I wanted to read this book because I love organizing. I loathe doing the dishes and try to make existential jokes whenever I’m forced to vacuum, but show me a closet in need of sorting, and I am there for you.My son (nearly 4) has seen me organizing with glee often enough that he requests it at least once or twice a month (6:30a.m.: “Mama, Daddy! Today we or-nize my dressah!”). Ms. Kondo advocates folding clothes in squares, to be lined upright in drawers, which is a method I saw on Pinterest quite a while ago, and friends, it is awesome and I had a marvelous time folding laundry during that happy week.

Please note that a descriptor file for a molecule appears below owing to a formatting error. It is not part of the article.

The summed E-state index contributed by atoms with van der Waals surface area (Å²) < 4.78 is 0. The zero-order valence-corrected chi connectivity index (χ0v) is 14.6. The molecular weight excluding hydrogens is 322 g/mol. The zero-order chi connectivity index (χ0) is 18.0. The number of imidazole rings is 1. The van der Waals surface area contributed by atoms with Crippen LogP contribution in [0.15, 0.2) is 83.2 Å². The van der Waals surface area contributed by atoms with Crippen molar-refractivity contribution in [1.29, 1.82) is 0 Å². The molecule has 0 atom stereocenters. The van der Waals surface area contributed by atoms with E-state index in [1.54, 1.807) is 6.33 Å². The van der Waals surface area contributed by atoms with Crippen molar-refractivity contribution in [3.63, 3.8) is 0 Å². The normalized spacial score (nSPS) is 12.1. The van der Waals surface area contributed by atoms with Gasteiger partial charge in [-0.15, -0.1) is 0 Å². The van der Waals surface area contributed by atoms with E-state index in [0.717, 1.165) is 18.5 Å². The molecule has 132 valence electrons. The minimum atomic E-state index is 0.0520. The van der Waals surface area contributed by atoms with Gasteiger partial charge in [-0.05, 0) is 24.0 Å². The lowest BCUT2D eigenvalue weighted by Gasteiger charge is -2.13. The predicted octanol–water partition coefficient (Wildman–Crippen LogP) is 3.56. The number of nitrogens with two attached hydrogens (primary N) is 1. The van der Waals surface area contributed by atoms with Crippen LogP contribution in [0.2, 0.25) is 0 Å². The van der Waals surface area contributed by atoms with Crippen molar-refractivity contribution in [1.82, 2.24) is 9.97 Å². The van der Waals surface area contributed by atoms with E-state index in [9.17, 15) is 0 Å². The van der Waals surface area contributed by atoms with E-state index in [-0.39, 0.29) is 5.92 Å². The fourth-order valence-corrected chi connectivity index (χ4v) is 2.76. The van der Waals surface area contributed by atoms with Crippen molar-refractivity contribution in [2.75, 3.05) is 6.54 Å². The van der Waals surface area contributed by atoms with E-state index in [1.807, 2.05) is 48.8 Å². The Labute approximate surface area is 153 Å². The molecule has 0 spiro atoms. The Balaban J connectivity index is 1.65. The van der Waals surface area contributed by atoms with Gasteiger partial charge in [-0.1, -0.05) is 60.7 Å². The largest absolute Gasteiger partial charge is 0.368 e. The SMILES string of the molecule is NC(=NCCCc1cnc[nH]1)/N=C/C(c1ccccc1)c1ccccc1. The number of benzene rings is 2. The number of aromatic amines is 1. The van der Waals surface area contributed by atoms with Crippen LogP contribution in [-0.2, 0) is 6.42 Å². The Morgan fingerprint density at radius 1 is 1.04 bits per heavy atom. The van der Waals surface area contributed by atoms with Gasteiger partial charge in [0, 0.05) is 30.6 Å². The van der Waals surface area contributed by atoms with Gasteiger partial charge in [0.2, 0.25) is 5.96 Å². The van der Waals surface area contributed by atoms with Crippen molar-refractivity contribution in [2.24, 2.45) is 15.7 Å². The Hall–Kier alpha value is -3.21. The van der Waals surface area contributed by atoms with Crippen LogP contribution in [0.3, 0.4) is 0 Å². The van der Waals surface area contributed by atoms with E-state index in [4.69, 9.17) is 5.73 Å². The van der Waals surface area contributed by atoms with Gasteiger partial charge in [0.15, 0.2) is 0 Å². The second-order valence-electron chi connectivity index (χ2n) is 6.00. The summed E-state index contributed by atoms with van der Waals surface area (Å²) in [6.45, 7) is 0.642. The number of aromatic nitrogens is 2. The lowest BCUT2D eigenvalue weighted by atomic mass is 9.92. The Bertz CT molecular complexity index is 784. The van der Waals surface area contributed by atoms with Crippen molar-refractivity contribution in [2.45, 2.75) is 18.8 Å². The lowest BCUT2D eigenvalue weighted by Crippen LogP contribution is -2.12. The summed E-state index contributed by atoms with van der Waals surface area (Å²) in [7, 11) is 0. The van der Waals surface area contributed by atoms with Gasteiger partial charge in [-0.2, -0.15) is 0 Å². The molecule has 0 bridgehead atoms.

But this is a serial sort of organization, never truly finished, that Ms. Kondo claims will be unnecessary once her method goes into effect. I believe her, and so I’m a little afraid to try it and lose an activity that I find both calming and absorbing.

The other reasons I’m wary of the Konmari method, as she calls it, can be found in this excellent essay by Lisa Miller (also in The Cut). I don’t really believe, in my heart of hearts, that if I’m without something, that I’ll always be able to run out and replace it. First, there’s the simple convenience factor; I much prefer having a pair of stockings in the drawer for the one time a year I’ll wear them—though they decidedly do not spark joy—than finding out 30 minutes before the wedding or party that I’ll have to run to Target. Second, I’m prone to anxiety, and that anxiety extends to the possibilities of layoffs and apocalypses, and if either of those things happens, I’d like to have backups of backups of things already in our apartment.